The American College of Physicians (ACP) has issued new clinical guidelines recommending against screening pelvic examination in asymptomatic, nonpregnant, adult women. The college describes the recommendation as strong, with moderate-quality evidence.
***ACP has reviewed the literature and determined that the screening pelvic examination does not benefit adult women. Although the recommendations advise against pelvic examinations, the recommendation for Papanicolaou smears remains. ***The authors reviewed the evidence and found that the harms associated with screening pelvic examination outweigh the benefits. The guidelines also explain that screening for chlamydia and gonorrhoea, sometimes done by pelvic examination, can be reliably performed using nucleic acid amplification tests on self-collected vaginal swabs or urine. “[N]ucleic acid amplification tests on self-collected vaginal swabs or urine have been shown to be highly specific and sensitive, and this technique is supported by several organizations,” the authors write.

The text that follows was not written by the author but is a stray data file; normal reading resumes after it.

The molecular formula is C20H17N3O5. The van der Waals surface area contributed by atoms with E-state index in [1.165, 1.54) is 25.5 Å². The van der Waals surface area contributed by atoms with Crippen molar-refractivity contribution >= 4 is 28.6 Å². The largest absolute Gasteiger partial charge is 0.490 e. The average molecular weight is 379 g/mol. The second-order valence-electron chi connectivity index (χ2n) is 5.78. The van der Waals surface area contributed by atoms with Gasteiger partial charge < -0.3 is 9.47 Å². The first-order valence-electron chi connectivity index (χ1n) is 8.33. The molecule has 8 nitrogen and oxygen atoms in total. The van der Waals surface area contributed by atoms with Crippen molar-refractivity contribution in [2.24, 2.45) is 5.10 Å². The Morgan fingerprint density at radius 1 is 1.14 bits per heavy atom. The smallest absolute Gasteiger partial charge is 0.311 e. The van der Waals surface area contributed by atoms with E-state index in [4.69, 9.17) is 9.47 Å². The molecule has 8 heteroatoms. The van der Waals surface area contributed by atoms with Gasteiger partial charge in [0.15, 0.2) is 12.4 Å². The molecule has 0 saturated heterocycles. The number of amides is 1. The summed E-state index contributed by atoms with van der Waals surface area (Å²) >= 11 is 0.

In their recommendation, they add, "With the available evidence, we conclude that screening pelvic examination exposes women to unnecessary and avoidable harms with no benefit (reduced mortality or morbidity rates).
Wednesday, August 20, 2014
Routine Pelvic Examinations Not Recommended For Asymptomatic, Non-Pregnant, Adult Women: Health Benefit To Routine Screening Not Found
Posted By Milton Recht
From Medscape Medical News, "Value of Screening Pelvic Exam for Women Debated" by Lara C. Pullen, PhD:
Posted 8/20/2014 09:23:00 AM